African savannahs which cover more than a third of the Earth’s surface emerged 10 million years earlier than scientists once thought, a new study has revealed.
Soil studies and anaylising how grasses use photosynthesis to create energy have shown, says the study, the savannahs probably emerged 20 million years ago.
The study may even have a bearing on how man evolved and learned to walk upright.
Popular theory is that man’s prehistoric ancestors only left behind theit ape past when the forests disappeared and they had to walk on the grasslands.
But study head Dr Thomas Lehmann explained: “Our findings can also have an impact on the interpretation of human evolution.
“The ‘cradle of mankind’ was probably surrounded by grasses.”
Scientists from the Senckenberg Society for Nature Research, in Frankfurt, Germany, say their study debunks earlier theories on Africa’s development.
Until now. they say, it was widely believed that equatorial Africa was covered in dense forest between about 15 and 20 million years ago.
Scientists also believed that the savannah’s C4 grasses only appeared about eight to ten million years ago
But now, says the study, they believe the grasslands are around twice as old as once thought.
Dr Lehmann – from the Senckenberg Society for Nature Research and the Natural History Museum in Frankfurt – said in a statement obtained by Newsflash: “Today’s savannas are dominated by so-called C4 grasses.
“Due to their special metabolism and their effective photosynthesis method, they are well adapted to hot, dry habitats with high levels of solar radiation.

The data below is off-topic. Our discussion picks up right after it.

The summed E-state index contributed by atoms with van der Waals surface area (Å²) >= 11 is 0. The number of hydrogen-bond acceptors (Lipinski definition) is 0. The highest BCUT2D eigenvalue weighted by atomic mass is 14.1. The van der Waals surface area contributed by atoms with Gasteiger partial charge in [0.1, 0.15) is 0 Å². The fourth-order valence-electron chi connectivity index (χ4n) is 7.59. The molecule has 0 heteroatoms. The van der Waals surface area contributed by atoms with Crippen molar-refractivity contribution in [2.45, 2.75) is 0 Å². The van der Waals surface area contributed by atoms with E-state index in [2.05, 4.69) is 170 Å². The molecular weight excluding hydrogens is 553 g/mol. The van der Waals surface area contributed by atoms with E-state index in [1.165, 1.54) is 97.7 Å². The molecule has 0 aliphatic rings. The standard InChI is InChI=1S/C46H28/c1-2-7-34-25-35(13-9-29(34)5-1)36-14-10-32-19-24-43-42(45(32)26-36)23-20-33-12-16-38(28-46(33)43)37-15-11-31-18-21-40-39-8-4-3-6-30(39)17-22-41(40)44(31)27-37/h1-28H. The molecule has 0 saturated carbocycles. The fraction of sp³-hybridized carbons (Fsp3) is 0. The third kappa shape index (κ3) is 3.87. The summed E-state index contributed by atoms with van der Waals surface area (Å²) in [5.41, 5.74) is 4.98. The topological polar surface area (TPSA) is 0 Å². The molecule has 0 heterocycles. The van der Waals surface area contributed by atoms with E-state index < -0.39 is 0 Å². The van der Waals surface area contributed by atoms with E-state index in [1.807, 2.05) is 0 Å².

“It is assumed that C4 grasses were formed around 30 million years ago – the oldest fossil evidence from Africa to date, on the other hand, has been dated to only around 10 million years.”
The international research team studied fossil sites from the early Miocene era from around 20 million years ago in Kenya and Uganda.
They carbon dated soil organic matter, fossil soils and plant wax biomarkers, and combined the results with their phytoliths analysis – small particles of silica that survive well in most soils and sediments in distinctive shapes.
Lehmann said: “Our result throws the previous theories on the emergence of the dominance of C4 grasses overboard.
“In our new study, we can show that locally extensive C4 grass landscapes were already there 21 to 17 million years ago, [which are] comparable to today’s savannas.
“We assume heterogeneous habitats ranging from forests to sparsely wooded grassland.
“Our data pushes the earliest evidence of C4 grass-dominated habitats in Africa – and globally – back more than 10 million years in Earth history.”
Lehmann explained that the dispersal of C4 grasslands in East Africa is linked to important adaptations in prehistoric mammals.
He added: “For example, the development of high-crowned molars in many unrelated herbivorous mammals has been interpreted as an adaptation to eating hardy grasses.”
Other adaptations – like the abilities of animals like rhinos, giraffes and antelopes to run – were also fostered on the savannah.
Lehmann said: “Likewise, the locomotion and limbs of large African ungulates are understood as an adaptation to rapid movement in open, forest-free habitats such as the savannas.”
The study was published in the peer-reviewed academic journal ‘Science’ on Thursday, 13th April.
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